AL on MF(A)

The Media Festival Arts which took place on 8-10 September at the Roundhouse, London had a bit of a scattered remit. If it had to do with new media technology and art, in was in. So while a lot of sessions were irrelevant to a lot of delegates (and a lot of delegate-pass swapping took place), there were some gems.

I could only attend half a day, but here’s what caught my attention:

Project Canvas.

  • Intriguing, even though a many organisations seem to have decided to un-like it, or at least are suspicious of its motives and methodology. Maybe it does all boil down to ‘show me the money’? Given that it is a whole new platform and not just a re-flowing of your website content, and given that views will expect a certain quality when they sit in front of their TV screens, who are arts organisations going to afford to create content? Content on this platform will have to be exciting, an ‘event’, something experiential to ‘pull’ people in. We can’t just view it as a form of internet in which just about everything is out there if you search hard enough. But for the like of independent film-makers it has the potential to change the distribution game significantly.
  • On the other hand, should Project Canvas be a place to talk about art – as TV currently is – or to be art?
  • On the other other hand, the Project Canvas set-top boxes will have geo-locators to spot where they are, so producers could tag their content as for local audiences only. Neat, huh? Although I hate to think what MI6 might do with the information!
  • In the first instance, according to new Project Canvas Chair Kip Meek, we should view it as ‘a way of getting your stuff out there to people who wouldn’t otherwise see it.’

Collaborations and partnerships session discussed NT Live, the launch of The Girl Who Played With Fire film and the Last Word Challenge books. What could they teach us?

  • That the NT Live pilot summer brought a 25% increase in audiences over those that attend the South Bank venue. They were rarely totally new to theatre-going, but used it as a way of accessing the National’s performances elsewhere in the country or of trying out new type of plays with relatively low risk. While the NT wanted the ‘sense of occasion’ to emulate that of attending a theatre performance, in fact audiences experienced it as almost a whole new artform; and many felt more emotionally engaged with the performance than those attending the actual live performance.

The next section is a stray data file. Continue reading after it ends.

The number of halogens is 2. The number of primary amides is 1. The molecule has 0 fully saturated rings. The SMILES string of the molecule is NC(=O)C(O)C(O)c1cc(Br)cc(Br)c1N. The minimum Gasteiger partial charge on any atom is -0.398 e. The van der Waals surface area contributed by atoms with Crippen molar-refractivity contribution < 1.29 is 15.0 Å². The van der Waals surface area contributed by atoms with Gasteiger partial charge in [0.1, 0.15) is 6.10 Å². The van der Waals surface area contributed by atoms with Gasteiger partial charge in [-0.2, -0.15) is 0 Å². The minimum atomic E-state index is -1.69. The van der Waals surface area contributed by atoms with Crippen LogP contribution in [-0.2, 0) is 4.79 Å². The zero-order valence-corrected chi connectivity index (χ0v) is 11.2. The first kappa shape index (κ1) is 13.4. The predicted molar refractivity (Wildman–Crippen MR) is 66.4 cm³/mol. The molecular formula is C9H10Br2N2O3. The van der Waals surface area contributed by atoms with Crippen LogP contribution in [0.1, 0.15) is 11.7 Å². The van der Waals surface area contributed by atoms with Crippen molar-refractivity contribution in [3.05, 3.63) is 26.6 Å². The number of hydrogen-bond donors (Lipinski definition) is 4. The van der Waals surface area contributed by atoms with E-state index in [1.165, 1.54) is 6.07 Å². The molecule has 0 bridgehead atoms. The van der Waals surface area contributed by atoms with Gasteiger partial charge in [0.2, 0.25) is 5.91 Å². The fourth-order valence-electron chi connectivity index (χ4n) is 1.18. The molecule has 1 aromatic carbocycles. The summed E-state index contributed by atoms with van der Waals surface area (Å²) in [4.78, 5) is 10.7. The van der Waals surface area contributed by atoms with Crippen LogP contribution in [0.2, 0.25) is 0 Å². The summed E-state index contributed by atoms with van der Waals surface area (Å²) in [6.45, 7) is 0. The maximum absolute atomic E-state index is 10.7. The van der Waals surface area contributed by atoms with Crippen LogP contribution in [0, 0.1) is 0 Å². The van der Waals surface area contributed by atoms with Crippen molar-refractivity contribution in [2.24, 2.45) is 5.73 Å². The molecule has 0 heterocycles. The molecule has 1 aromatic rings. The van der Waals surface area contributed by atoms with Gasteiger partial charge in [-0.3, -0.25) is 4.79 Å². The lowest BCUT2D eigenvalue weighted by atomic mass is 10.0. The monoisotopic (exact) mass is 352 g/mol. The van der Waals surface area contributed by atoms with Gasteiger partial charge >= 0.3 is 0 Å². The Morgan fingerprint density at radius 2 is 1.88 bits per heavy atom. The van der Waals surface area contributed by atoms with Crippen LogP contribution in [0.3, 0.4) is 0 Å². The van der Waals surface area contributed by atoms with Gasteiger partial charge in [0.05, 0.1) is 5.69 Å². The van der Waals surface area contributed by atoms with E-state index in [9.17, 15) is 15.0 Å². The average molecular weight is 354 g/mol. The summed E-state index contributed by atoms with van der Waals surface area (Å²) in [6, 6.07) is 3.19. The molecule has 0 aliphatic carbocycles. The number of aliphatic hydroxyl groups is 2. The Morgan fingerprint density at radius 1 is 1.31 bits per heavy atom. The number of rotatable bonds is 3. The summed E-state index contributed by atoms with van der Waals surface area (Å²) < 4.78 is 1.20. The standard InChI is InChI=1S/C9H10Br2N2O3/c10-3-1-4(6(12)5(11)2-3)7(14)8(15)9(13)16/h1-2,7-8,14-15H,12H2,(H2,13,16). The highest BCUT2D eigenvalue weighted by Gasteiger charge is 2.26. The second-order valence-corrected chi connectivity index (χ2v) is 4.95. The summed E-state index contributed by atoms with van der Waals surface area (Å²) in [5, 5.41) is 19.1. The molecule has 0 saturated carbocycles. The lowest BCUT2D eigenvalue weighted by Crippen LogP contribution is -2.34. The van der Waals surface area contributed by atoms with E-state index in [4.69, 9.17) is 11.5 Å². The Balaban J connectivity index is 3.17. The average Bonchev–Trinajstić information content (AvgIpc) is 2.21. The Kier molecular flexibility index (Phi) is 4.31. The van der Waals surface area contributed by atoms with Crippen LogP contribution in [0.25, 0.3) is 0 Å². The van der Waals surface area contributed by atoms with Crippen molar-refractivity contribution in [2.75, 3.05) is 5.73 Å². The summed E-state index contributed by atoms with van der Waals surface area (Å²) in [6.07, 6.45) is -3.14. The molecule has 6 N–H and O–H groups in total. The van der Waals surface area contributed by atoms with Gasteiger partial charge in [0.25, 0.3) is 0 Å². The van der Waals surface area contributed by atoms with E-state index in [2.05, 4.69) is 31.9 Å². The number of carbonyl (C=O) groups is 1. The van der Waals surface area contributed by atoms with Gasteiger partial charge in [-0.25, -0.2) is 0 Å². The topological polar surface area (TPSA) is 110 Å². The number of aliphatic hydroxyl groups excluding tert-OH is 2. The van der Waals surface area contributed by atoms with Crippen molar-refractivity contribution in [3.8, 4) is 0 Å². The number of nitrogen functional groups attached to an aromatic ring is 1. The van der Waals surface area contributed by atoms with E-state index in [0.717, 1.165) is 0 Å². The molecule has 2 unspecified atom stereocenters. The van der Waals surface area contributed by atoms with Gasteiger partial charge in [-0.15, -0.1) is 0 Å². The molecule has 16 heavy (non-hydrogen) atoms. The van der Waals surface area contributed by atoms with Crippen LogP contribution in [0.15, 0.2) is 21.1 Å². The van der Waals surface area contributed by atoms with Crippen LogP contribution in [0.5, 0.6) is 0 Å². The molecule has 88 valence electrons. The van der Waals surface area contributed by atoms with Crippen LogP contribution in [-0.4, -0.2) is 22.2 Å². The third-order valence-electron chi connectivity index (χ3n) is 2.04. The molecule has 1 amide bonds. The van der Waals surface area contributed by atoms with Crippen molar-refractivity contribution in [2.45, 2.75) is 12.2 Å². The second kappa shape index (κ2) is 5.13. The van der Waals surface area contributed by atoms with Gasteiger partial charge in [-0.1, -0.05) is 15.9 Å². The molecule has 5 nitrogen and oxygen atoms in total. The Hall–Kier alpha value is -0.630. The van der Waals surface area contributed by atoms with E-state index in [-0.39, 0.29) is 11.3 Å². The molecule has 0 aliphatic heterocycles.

• There was a lot that all the collaborators in NT Live learned about establishing which brand values it was important to hang on to in creating the experience, and where they had to adjust to collaborators’ ways of working. For example, the NT wanted to keep the emphasis on the showings being one-off and time-fixed, while deferring to the cinemas’ knowledge of marketing to cinema audiences and how they behave.
  • The collaboration behind the launch of The Girl Who Played With Fire film stressed that the key to success had been to create many ‘touch points’ between the potential audience and the film and to view the film micro-site not as an end in itself but as a springboard for activities such as Facebook campaigns or games through the FindAnyFilm website.
  • The team promoting the Last Word Challenge books stressed the importance of respecting brand values of the New Scientist Magazine, generators of the books and those of the Last Word column in the magazine, which has always been inherently interactive. That enabled them to produce quizzes and challenges that complement rather than replicate the books.

UK Film Council Statistical Yearbook 2010